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Heavy neutrino down and out.

The verdict on the existence of a heavy neutrino with the unexpectedly high mass of 17 kiloelectron-volts has now turned sharply negative (SN: 4/27/91, p.260; 5/2/92, p.302). In August, several groups of researchers at the International Conference on High Energy Physics, held in Dallas, presented impressive data that appeared to rule out the particle's existence. Those negative findings prompted Andrew Hime, now at the Los Alamos (N.M.) National Laboratory, to reexamine the experiments he and a colleague had performed at the University of Oxford in England -- experiments that had provided some of the best evidence favoring the existence of a heavyweight neutrino.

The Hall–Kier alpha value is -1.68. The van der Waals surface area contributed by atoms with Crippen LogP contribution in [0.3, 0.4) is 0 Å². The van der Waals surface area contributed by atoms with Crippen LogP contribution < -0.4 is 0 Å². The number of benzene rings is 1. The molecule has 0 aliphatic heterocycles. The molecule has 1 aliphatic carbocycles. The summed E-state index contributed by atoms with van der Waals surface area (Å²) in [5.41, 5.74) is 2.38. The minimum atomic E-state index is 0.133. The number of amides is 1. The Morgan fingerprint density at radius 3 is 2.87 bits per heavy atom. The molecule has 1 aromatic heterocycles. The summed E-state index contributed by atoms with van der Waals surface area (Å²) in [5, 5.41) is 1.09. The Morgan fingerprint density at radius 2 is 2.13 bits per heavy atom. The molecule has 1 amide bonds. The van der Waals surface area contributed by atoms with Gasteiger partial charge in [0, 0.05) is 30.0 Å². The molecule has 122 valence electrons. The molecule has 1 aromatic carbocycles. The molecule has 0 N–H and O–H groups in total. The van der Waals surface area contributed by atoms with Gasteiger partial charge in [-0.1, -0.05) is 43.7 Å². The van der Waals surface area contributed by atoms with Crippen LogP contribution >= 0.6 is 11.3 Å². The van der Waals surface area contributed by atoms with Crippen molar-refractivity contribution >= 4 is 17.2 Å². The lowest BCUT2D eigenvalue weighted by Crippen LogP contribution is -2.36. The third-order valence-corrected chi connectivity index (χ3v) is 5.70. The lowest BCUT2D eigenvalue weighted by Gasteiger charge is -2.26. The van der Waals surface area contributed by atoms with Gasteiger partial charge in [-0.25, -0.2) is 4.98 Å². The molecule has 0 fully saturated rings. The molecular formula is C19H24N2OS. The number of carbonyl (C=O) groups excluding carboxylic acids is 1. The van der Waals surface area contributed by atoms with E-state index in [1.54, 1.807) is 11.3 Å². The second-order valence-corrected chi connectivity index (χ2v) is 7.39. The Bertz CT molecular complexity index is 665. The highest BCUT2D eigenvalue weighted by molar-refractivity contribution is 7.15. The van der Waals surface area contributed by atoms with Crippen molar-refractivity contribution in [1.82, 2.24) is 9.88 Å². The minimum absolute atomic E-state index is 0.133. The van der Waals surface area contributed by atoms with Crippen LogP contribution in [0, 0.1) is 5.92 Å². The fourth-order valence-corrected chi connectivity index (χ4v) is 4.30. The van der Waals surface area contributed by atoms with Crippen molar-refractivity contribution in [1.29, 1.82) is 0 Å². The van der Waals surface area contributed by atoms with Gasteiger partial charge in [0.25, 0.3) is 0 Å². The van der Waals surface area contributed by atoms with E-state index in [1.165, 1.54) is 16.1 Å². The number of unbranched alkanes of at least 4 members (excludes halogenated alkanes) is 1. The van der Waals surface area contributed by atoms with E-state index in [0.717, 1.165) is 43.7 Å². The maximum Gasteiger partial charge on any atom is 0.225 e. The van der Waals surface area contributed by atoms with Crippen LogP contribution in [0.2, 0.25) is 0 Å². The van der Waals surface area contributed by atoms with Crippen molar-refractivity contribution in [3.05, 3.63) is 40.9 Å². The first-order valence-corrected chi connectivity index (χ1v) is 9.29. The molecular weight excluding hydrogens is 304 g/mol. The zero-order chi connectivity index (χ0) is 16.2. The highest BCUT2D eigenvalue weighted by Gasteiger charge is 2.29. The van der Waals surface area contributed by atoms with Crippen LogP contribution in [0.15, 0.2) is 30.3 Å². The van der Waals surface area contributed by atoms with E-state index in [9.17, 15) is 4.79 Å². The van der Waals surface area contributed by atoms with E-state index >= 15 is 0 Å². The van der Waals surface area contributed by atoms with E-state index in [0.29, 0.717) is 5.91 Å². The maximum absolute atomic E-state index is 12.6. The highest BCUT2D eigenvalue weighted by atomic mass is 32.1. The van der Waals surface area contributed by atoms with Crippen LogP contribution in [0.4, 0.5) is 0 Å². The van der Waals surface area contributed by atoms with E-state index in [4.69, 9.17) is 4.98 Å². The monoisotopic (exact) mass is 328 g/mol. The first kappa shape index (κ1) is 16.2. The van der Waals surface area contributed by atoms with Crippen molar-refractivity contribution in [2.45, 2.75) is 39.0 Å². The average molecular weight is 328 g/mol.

Hime now reports that he has found the glitch in the Oxford experiment that accounts for their spurious result. Errors in counting electrons, combined with the effects of aluminum baffles used to channel electrons, distorted the data just enough to suggest the heavyweight's presence.
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Title Annotation:experimental counting of electrons distorts data
Publication:Science News
Article Type:Brief Article
Date:Dec 5, 1992
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